1916: Washington, DC - President Woodrow Wilson signs a bill incorporating the Boy Scouts of America.
1919: Clifden, County Galway, Ireland - John Alcock and Arthur Whitten Brown complete the first non-stop transatlantic flight.
1934: Washington, DC - Foundation of the Great Smokey Mountains National Park.
1992: Washington, DC - In US vs. Alvarez-Machain, SCOTUS rules that the manner in which a suspect is brought before the court does not affect the court's jurisdiction, meaning that suspects may be kidnapped in other countries without due process of extradition, brought to America, and tried.
2012: Niagra Falls, US/Canada - Nik Wallenda, a seventh-generation member of the Flying Wallendas family, walks a tightrope across the widest point of the Falls from the US to Canada.

1330: Edward, the Black Prince.
1479: Lisa del Giocondo, subject of the Mona Lisa.
1763: Kobayashi Issa, poet.
1789: Josiah Henson, escaped slave and minister. His memoir is believed to have been a major source for Harriet Beecher Stowe's "Uncle Tom" character.
1843: Edvard Grieg, composer (Peer Gynt Suites, Piano Concerto in A minor).
1902: Erik Erikson, psychoanalyst.
1911: Wilbert Awdry, author ("Thomas the Tank Engine").
1914: Yuri Andropov, General Secretary of the Communist Party of the Soviet Union.
1927: Ross Andru, comix artist (Metal Men).
1927: Hugo Pratt, comix writer-artist (Corto Maltese).
1937: Waylon Jennings, singer-songwriter.
1941: Neal Adams, comix illustrator (Deadman).
1941: Harry Nilsson, singer-songwriter ("Coconut").
1943: Xaviera Hollander, madam and writer (The Happy Hooker).
1973: Neal Patrick Harris, who was Dr. Horrible.

14th June 2016

6:52am: World Blood Donor Day
Or, in the United States, or at least Pennsylvania, it's Flag Day.

Ahem.

1158: Munich - is founded by Heinrich der Löwe.
1381: London - "Soldiers" of the Peasants Revolt storm the Tower of London and enter without resistance. Richard II meets with rebel leaders on Blackheath, where he makes promises he has no intention of keeping.
1404: Wales and France - Owain Glyndŵr, leader of the Welsh revolt, makes an alliance with the King of France, Charles VI (the Mad).
1775: Philadelphia - The Continental Congress establishes the Continental Army, affirming that the American Revolution was really a thing. This is a nominal birthday for the US.
1777: Philadelphia - The Continental Congress establishes the Stars and Stripes as the Flag of the United States, though the layout of the stars is not at this point specified.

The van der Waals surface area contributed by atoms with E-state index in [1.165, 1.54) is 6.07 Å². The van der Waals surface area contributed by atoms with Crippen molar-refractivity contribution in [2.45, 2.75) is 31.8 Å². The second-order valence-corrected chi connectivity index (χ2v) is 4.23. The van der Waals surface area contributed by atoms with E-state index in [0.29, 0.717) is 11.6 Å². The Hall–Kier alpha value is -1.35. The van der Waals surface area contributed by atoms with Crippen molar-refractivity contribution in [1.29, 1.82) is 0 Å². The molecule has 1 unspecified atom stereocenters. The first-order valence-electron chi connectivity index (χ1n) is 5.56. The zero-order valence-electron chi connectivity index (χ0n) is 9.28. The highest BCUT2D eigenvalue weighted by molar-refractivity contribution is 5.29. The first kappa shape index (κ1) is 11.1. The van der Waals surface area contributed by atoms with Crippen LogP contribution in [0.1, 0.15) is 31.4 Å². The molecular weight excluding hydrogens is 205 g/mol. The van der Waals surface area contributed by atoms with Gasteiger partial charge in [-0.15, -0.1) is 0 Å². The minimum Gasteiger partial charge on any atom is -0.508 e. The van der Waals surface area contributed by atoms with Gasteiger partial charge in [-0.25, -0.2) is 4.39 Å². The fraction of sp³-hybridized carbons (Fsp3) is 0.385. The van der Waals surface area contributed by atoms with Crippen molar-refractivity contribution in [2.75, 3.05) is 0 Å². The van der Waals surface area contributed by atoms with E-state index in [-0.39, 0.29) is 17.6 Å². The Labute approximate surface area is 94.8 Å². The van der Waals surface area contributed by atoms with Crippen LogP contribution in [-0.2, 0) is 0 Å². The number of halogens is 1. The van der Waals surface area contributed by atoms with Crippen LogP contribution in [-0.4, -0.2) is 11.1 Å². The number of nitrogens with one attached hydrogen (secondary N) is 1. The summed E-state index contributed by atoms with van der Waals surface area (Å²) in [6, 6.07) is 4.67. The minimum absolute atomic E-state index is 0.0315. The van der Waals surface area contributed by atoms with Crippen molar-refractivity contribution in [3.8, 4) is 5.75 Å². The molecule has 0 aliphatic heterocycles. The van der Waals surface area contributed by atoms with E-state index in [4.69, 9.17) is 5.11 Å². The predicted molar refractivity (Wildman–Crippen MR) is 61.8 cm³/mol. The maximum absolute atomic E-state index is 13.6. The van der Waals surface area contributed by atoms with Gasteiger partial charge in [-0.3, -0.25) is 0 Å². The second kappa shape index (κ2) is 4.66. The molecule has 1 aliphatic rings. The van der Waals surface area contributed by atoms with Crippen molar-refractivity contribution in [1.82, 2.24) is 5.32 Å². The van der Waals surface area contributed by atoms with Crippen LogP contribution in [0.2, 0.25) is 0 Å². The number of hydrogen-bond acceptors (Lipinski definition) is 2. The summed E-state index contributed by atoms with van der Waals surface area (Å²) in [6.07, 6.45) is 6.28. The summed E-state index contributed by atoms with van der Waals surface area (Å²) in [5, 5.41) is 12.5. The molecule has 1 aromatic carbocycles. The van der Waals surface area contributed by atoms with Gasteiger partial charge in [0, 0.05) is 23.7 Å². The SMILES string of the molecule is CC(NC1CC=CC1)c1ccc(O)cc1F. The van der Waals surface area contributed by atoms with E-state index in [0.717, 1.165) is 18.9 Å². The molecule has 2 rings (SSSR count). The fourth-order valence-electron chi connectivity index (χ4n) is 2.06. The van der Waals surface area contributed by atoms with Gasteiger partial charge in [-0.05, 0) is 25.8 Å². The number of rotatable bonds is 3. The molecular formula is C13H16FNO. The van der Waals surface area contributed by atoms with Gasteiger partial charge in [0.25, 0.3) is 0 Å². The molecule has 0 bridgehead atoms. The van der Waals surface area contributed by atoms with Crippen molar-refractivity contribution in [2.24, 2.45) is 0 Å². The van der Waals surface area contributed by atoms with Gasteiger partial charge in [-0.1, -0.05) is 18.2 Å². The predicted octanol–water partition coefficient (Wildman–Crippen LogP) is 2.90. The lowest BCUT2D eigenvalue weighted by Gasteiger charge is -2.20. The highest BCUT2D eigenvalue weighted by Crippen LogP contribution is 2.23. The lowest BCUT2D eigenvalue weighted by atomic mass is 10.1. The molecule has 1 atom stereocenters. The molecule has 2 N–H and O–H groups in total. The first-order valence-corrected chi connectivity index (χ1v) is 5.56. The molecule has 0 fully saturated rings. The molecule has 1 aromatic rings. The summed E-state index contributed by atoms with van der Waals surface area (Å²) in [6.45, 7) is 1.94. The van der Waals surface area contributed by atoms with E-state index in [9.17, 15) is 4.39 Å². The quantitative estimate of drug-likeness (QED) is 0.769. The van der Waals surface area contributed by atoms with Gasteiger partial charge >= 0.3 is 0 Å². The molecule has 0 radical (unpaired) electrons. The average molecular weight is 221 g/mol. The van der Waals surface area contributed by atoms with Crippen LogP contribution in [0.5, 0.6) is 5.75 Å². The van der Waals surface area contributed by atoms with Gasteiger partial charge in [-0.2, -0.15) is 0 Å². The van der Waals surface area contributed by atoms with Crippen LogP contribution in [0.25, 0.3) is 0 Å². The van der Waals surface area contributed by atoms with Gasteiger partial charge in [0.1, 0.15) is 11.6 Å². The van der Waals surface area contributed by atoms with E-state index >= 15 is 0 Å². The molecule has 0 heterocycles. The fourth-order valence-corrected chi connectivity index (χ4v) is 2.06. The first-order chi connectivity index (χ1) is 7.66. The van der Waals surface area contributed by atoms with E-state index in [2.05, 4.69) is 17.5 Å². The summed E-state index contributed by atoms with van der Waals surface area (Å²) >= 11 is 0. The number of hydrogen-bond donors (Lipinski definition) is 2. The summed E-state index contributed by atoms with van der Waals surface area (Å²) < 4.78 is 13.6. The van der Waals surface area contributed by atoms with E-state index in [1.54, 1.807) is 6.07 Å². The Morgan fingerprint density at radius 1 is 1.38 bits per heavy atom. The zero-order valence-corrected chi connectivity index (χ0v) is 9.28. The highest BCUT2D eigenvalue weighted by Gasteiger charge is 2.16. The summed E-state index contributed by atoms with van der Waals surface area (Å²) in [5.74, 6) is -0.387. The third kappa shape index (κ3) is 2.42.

1789: Timor - Captain William Bligh and eighteen other survivors of the mutiny on HMS Bounty arrive here, after a grueling 4600 mile journey in an open boat.
1807: Friedland, Poland - Napoleon's army defeats the Russians, ending the War of the Fourth Coalition.
1822: London, England - Charles Babbage presents a paper to the Royal Astronomical Society proposing a "difference engine."
1830: Algeria - France invades.
1846: Sonoma, CA - Anglo settlers raise the Bear Flag and declare the California Republic. The maximum time this "republic" appears to have lasted in any form is until July 9 of the same year.
1900: Hawai'i - becomes a US territory.
1907: Norway - grants women the right to vote.
1919: St. Johns, Newfoundland - Aviators John Alcock and Arthur Whitten Brown depart for the first successful non-stop transatlantic flight.
1937: Harrisburg, PA - Pennsylvania becomes the first (and only) State to celebrate Flag Day officially.
1940: Oświęcim, Poland - 728 Polish political prisoners become the first inmates of KS Auschwitz.
1949: Space - Albert II becomes the first monkey in space when his V-2 rocket reaches an altitude of 83 miles. Albert is a rhesus monkey.
1954: Washington, DC - President Dwight D. Eisenhower signs the bill that adds the words "Under God" to the Pledge of Allegiance.
1959: Anaheim, CA - The first daily operating monorail system in the United States opens.
1962: Paris, France - Establishment of the European Space Research Organization, now the European Space Agency.
1966: Vatican City - Abolition of the Index Librorum Prohibitorum, which has existed since 1557.
1967: Cape Canaveral, FL - Launch of Mariner 5 for Venus.
1967: Lop Nor Test Site, China - China tests its first hydrogen bomb.

1730: Antonio Sacchini, opera composer (La contadina in corte).
1763: Simon Mayr, composer (La rosa bianca e la rosa rossa) and Bavarian Illuminatus.
1811: Harriet Beecher Stowe, writer (Uncle Tom's Cabin, but she actually did write dozens of other books).
1820: John Bartlett, publisher and compiler of "Familiar Quotations."
1864: Alois Alzheimer, psychiatrist and neuropathologist.
1923: Judith Kerr, writer (The Tiger Who Came to Tea and the "Mog" series).
1928: Ernesto "Che" Guevara, rebel leader.
1932: Joe Arpaio, Sheriff of Maricopa County, AZ and scumbag.
1933: Jerzy Kosinski, writer (Being There).
1939: Stenny Hoyer, Congresscritter.
1946: Donald Trump, pathetic bag of $#!T.
1947: Kat Martin, romance writer.
1948: Laurence Yep, writer (The "Golden Mountain Chronicles").
1949: Harry Turtledove, writer (Agent of Byzantium).
1957: Mona Simpson, writer (Anywhere but Here).

13th June 2016

6:17am: Friday the 13th is on a Monday this month
1373: St Paul's, London, England - Apparent date of the signing of the Anglo-Portugese Treaty, beginning the oldest still-continuing alliance between two countries in the world.
1381: London, England - Wat Tyler's revolting peasants burn the Savoy Palace (residence of John of Gaunt).
1525: Wittenburg, Germany - Oathbreaker Martin Luther marries Katharina von Bora.
1774: Rhode Island - RI bans the importation of slaves, the first of the British North American colonies to do so.
1886: Lake Starnberg, Germany - Mad King Ludwig (Ludwig II of Bavaria) is found dead in the lake.
1927: New York, NY - Ticker tape parade for Charles Lindbergh on 5th Avenue.
1955: Mirny, Eastern Siberia - Discovery of the Mir Mine, the first diamond mine to be found in Russia.